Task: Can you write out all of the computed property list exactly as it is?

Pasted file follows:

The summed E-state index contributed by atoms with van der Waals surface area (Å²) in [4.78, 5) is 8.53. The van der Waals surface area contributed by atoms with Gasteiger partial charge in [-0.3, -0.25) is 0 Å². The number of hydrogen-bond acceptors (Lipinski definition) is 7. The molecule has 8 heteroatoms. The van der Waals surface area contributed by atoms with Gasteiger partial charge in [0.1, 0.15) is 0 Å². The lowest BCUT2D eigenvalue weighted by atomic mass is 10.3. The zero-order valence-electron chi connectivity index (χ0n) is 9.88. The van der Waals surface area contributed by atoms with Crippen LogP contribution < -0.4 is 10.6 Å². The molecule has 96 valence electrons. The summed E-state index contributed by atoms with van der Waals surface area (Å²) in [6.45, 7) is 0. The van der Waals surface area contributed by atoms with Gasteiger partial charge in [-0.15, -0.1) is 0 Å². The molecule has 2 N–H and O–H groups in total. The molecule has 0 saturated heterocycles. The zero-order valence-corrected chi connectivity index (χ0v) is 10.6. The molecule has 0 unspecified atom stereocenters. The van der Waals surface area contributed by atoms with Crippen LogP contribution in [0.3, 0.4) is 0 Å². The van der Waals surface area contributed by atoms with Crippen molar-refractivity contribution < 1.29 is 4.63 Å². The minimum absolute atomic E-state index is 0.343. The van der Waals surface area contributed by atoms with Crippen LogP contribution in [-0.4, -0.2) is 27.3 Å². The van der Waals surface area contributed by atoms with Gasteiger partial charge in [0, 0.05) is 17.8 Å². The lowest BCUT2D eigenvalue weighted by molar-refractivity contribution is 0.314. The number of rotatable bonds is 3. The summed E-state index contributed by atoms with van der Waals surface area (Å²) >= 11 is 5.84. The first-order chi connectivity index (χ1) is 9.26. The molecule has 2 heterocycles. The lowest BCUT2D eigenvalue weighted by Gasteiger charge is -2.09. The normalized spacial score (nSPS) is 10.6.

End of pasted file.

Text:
The summed E-state index contributed by atoms with van der Waals surface area (Å²) in [4.78, 5) is 8.53. The van der Waals surface area contributed by atoms with Gasteiger partial charge in [-0.3, -0.25) is 0 Å². The number of hydrogen-bond acceptors (Lipinski definition) is 7. The molecule has 8 heteroatoms. The van der Waals surface area contributed by atoms with Gasteiger partial charge in [0.1, 0.15) is 0 Å². The lowest BCUT2D eigenvalue weighted by atomic mass is 10.3. The zero-order valence-electron chi connectivity index (χ0n) is 9.88. The van der Waals surface area contributed by atoms with Crippen LogP contribution < -0.4 is 10.6 Å². The molecule has 96 valence electrons. The summed E-state index contributed by atoms with van der Waals surface area (Å²) in [6.45, 7) is 0. The van der Waals surface area contributed by atoms with Gasteiger partial charge in [-0.15, -0.1) is 0 Å². The molecule has 2 N–H and O–H groups in total. The molecule has 0 saturated heterocycles. The zero-order valence-corrected chi connectivity index (χ0v) is 10.6. The molecule has 0 unspecified atom stereocenters. The van der Waals surface area contributed by atoms with Crippen LogP contribution in [0.3, 0.4) is 0 Å². The van der Waals surface area contributed by atoms with Crippen molar-refractivity contribution < 1.29 is 4.63 Å². The minimum absolute atomic E-state index is 0.343. The van der Waals surface area contributed by atoms with Crippen LogP contribution in [-0.4, -0.2) is 27.3 Å². The van der Waals surface area contributed by atoms with Gasteiger partial charge in [0, 0.05) is 17.8 Å². The lowest BCUT2D eigenvalue weighted by molar-refractivity contribution is 0.314. The number of rotatable bonds is 3. The summed E-state index contributed by atoms with van der Waals surface area (Å²) >= 11 is 5.84. The first-order chi connectivity index (χ1) is 9.26. The molecule has 2 heterocycles. The lowest BCUT2D eigenvalue weighted by Gasteiger charge is -2.09. The normalized spacial score (nSPS) is 10.6.